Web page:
#5679

Lesgonzales
Participant
@Lesgonzales

Hi Paul,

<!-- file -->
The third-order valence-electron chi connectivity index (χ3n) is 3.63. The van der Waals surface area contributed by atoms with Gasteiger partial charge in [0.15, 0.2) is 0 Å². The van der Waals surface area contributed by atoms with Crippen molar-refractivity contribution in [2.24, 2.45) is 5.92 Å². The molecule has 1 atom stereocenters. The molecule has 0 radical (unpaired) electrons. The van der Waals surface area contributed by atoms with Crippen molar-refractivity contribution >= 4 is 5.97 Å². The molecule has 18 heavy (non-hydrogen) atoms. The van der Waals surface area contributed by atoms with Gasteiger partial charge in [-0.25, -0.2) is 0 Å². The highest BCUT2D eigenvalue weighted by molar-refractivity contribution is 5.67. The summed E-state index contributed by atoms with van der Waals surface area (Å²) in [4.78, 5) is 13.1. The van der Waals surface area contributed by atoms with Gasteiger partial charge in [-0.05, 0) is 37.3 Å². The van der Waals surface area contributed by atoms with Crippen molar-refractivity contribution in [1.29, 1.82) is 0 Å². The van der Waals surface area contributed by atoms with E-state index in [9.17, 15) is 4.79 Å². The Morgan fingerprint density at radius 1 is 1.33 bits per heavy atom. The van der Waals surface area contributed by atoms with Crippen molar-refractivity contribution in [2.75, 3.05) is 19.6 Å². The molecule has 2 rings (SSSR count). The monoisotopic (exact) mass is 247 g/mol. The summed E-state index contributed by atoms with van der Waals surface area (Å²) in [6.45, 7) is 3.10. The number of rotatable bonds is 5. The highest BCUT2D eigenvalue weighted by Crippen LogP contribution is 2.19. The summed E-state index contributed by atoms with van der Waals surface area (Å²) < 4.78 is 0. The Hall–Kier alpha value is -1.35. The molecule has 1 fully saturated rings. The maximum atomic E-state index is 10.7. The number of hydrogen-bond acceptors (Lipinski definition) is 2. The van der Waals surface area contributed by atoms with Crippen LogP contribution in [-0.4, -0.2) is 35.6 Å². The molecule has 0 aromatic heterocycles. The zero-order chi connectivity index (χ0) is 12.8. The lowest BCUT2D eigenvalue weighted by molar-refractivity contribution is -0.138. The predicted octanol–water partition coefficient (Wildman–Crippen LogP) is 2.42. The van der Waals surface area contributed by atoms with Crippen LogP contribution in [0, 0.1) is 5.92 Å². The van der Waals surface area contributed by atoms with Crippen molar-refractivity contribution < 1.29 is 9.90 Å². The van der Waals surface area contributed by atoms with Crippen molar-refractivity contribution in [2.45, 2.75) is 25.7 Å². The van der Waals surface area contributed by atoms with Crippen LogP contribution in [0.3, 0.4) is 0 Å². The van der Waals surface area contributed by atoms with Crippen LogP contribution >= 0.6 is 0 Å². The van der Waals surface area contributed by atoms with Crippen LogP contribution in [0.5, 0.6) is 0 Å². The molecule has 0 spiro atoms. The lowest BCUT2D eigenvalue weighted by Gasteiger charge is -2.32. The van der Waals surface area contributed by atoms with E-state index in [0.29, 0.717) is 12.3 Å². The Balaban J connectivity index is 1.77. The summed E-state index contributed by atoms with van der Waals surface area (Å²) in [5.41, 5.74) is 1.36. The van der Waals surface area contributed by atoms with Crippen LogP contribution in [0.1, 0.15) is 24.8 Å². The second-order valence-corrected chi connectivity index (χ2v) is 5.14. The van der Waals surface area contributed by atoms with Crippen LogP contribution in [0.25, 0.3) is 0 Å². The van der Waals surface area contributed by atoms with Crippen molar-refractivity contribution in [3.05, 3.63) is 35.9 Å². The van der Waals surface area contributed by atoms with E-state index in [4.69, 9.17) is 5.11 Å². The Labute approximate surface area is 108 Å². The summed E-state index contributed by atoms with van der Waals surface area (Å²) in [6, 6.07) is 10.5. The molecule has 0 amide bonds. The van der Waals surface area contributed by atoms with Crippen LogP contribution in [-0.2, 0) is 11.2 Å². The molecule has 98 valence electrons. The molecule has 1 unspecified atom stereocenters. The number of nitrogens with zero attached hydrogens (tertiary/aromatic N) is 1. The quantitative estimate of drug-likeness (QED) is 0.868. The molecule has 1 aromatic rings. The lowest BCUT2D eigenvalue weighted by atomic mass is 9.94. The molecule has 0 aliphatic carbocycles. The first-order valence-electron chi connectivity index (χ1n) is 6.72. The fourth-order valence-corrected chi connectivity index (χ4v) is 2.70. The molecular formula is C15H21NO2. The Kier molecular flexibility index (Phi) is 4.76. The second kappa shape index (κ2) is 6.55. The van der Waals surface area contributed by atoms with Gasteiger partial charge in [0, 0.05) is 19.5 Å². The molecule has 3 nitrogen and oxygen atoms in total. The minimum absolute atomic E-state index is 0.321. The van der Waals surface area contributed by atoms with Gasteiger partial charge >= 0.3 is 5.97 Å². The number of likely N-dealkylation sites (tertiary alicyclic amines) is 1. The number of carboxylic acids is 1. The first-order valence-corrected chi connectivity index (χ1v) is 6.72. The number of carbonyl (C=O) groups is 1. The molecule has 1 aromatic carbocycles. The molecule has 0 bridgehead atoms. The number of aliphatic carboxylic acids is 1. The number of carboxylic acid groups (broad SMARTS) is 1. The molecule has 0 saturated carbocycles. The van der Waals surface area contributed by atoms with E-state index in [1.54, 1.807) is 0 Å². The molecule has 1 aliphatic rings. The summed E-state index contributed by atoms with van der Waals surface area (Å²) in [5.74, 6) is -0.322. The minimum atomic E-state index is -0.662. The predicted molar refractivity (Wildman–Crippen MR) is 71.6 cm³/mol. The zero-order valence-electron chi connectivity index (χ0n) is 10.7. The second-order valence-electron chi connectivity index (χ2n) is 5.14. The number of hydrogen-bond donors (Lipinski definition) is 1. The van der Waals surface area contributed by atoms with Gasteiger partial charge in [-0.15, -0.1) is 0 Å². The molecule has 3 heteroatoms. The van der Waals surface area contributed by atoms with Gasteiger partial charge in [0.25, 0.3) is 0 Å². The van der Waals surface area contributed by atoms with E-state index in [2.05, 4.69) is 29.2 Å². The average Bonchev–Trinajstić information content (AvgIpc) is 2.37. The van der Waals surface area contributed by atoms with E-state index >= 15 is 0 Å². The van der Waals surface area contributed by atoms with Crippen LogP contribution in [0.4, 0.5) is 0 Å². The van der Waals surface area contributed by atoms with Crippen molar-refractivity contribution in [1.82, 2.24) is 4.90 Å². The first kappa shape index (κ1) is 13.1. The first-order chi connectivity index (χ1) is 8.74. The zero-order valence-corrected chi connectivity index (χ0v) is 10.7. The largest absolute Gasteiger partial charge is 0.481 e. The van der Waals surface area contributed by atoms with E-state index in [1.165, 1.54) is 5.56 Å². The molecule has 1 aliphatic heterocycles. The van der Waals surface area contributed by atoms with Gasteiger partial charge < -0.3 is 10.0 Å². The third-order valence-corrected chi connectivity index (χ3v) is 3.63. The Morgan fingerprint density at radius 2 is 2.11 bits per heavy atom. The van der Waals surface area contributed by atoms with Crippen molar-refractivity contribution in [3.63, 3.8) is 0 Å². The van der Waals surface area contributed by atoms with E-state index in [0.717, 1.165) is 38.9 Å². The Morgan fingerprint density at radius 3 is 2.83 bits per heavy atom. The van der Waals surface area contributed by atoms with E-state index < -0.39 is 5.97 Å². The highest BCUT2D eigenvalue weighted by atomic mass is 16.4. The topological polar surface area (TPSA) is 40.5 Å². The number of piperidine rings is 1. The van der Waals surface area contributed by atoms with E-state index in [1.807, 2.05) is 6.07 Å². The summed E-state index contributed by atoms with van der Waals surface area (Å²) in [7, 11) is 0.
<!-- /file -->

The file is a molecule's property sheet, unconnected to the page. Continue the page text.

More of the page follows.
As I was reading your post it was interesting to me because I would begin a thought process with regards to how you should handle your struggle with leaving work at work, and then almost immediately after thinking it, you would mention it yourself.  You are absolutely spot on that it comes down to boundaries and protocol.  I’m sorry that people around you don’t seem to honor or respect these boundaries and protocols set in place.  Having worked in places with similar situations (not of being on call, but of people not respecting boundaries, etc.), the ultimate solution typically has been to simply allow the process to work itself out.  That is, when you’re not on call, you’re not on call, so turn off the pager (as you indicated that you’ve done once or twice in the past).  At first you’ll get flack for it (because you’ve essentially trained them to be lazy and call you instead of following protocol), but eventually once they figure out that you’re serious and you won’t answer your calls, then they’ll stop complaining, they’ll stop giving you flack, and they’ll learn the “new” procedure (which of course isn’t a new procedure at all).  It is difficult, but something you have to do, because if something happens to you and your health, they’re going to have to learn to cope without you anyway…. Why not let them do it now that you’re relatively healthy and available?  As every flight attendant ever always says, “Please secure your own oxygen mask before attempting to help someone else with theirs.”